Diabetes Research

Open journal

ISSN 2379-6375

Increasing Adherence to the Diabetes Regimen: An Occupational Therapy Perspective

Emily F. Piven*

Emily F. Piven, OTD, MHE, OTRL

Retired Associate Professor of Occupational Therapy, Department of Rehabilitation Sciences, University of Texas, El Paso, USA E-mail: emilyh@utep.edu

Recognizing the epidemic of diabetes in the United States, the Centers for Disease Control projected that as many as one third of the population will have diabetes by 2050, without a concerted effort to change the lifestyles and habits of people diagnosed with diabetes.1 Further, the World Health Organization (2014) announced that diabetes had become a global epidemic.

Occupational therapy has been described as a rehabilitation profession that helps a person with disease to improve their ability to function in everyday life activities or to adapt to their environmental demands, in order to continue to function to the best of their abilities.2 The majority of occupational therapists in the United States have focused their interventions and research studies on development of the most effective ways to treat the tertiary complications of the disease such as: peripheral neuropathy, retinopathy, cardiac disease, cerebral vascular accident, and amputation. The consequences of poorly controlled or uncontrolled diabetes have devastated the health of people with diabetes by providing them with shorter life spans, poor quality of life, further disability, and increased morbidity.3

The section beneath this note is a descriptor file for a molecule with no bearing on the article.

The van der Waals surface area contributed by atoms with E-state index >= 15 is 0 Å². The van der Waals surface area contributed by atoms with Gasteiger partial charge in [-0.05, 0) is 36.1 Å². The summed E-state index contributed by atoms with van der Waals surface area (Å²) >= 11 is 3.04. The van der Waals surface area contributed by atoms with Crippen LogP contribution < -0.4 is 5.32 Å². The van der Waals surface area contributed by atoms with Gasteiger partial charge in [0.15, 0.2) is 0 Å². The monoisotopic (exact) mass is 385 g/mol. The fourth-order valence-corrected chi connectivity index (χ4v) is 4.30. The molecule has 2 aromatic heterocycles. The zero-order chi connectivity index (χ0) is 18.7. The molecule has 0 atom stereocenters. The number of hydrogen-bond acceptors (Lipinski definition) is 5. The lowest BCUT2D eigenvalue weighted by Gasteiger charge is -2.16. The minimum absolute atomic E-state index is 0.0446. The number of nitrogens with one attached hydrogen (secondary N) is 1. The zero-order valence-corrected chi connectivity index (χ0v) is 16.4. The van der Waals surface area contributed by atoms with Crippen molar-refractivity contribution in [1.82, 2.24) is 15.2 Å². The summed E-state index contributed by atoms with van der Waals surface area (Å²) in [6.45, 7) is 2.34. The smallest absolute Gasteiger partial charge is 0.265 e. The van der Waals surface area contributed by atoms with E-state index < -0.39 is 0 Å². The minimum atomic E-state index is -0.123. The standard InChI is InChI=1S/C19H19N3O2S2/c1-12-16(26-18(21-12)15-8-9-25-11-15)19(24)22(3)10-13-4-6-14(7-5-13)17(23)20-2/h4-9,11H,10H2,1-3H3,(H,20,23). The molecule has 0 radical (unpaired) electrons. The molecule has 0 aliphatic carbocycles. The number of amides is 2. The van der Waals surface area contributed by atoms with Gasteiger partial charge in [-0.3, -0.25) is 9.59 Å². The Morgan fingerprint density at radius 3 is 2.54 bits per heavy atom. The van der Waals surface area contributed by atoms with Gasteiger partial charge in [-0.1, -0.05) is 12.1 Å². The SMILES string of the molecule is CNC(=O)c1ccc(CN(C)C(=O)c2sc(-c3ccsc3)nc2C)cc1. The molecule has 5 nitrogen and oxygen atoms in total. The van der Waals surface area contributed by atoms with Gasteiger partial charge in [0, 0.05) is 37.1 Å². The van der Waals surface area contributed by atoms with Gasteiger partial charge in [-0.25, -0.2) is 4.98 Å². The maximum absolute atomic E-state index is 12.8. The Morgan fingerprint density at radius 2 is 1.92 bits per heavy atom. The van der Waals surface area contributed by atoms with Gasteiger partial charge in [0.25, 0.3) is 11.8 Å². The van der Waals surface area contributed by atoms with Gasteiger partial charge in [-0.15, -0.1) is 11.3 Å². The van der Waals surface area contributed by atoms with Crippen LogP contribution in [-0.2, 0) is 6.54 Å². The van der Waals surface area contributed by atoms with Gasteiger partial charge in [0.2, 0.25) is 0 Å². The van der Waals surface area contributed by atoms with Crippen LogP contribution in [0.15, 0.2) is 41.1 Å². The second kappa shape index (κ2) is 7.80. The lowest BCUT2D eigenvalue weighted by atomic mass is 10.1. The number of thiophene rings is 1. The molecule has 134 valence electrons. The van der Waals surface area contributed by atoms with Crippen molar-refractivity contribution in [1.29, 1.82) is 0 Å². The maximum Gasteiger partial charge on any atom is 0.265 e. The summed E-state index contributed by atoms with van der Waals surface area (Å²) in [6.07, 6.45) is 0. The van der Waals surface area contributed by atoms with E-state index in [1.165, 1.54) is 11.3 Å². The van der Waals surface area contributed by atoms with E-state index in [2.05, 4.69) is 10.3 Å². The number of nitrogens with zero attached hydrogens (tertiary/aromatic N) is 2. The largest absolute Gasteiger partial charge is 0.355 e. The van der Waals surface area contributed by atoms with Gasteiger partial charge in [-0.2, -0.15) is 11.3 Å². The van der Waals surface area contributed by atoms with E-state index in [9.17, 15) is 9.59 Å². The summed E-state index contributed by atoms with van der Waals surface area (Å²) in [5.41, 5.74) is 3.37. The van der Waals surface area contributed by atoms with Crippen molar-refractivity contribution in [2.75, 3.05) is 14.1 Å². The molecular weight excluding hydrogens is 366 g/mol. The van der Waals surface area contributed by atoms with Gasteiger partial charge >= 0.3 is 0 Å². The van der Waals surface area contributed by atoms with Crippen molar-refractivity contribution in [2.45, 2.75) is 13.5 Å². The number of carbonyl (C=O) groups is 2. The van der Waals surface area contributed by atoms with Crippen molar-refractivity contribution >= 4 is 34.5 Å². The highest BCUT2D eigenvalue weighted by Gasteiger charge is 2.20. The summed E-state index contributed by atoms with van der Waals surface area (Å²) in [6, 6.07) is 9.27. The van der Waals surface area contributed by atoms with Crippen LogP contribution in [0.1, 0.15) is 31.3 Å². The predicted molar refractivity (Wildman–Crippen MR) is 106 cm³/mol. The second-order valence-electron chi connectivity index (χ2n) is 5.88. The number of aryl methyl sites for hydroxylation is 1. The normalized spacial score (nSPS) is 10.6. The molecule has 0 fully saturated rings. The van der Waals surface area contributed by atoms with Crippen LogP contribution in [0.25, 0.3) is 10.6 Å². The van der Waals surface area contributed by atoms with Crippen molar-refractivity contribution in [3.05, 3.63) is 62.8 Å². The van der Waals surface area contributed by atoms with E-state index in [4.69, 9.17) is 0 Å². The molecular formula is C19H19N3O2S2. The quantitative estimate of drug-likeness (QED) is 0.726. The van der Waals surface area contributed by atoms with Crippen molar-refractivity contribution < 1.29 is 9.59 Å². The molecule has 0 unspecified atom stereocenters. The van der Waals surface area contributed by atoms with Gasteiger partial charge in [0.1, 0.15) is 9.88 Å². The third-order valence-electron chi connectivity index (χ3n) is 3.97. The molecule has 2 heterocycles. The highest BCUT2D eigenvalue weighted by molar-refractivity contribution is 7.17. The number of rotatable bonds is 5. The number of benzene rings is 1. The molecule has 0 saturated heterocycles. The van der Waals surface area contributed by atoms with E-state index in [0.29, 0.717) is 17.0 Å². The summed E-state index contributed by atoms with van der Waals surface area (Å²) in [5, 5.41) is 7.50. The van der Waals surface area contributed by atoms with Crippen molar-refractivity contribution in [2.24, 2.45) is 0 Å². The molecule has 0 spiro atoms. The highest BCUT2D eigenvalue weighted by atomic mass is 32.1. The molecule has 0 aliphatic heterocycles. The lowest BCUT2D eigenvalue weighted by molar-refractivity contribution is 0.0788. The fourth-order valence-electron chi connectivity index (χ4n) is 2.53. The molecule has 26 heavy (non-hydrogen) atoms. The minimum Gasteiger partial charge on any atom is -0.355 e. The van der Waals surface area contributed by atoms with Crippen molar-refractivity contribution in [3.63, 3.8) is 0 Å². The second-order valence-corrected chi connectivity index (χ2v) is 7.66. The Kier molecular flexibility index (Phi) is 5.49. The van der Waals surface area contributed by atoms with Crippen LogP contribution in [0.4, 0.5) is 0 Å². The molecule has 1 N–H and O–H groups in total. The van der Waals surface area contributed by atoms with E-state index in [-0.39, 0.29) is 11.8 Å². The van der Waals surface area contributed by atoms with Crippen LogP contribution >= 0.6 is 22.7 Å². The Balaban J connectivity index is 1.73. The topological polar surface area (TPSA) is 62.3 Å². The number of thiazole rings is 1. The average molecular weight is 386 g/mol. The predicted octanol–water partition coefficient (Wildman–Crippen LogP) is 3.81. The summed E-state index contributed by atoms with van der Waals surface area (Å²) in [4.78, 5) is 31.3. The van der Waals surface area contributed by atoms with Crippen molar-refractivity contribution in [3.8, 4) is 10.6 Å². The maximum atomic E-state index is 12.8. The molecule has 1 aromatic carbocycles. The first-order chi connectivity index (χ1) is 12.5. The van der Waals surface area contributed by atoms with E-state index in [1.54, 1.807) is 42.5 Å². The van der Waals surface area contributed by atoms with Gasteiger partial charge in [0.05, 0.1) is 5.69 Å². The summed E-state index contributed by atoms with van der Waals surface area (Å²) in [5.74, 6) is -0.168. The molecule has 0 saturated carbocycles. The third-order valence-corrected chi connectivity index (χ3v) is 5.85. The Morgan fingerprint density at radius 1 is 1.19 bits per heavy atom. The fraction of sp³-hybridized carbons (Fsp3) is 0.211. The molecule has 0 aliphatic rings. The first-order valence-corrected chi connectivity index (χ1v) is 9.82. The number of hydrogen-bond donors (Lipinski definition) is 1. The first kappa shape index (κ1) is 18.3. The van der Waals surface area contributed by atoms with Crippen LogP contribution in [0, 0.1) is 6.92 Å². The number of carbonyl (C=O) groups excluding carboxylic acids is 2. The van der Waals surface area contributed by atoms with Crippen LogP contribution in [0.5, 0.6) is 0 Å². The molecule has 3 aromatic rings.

Having been told of their potential for debilitation, many people with diabetes may not have been able to understand and visualize their dismal futures, or had deliberately chosen not to make the necessary lifestyle changes that could maintain their quality of life for as long as possible. In addition, older adults, non-native English speakers, racial and ethnic groups with health disparities, and those with health problems have lower levels of health literacy that has led to higher morbidity and severe health risks, when compared to the normal population.4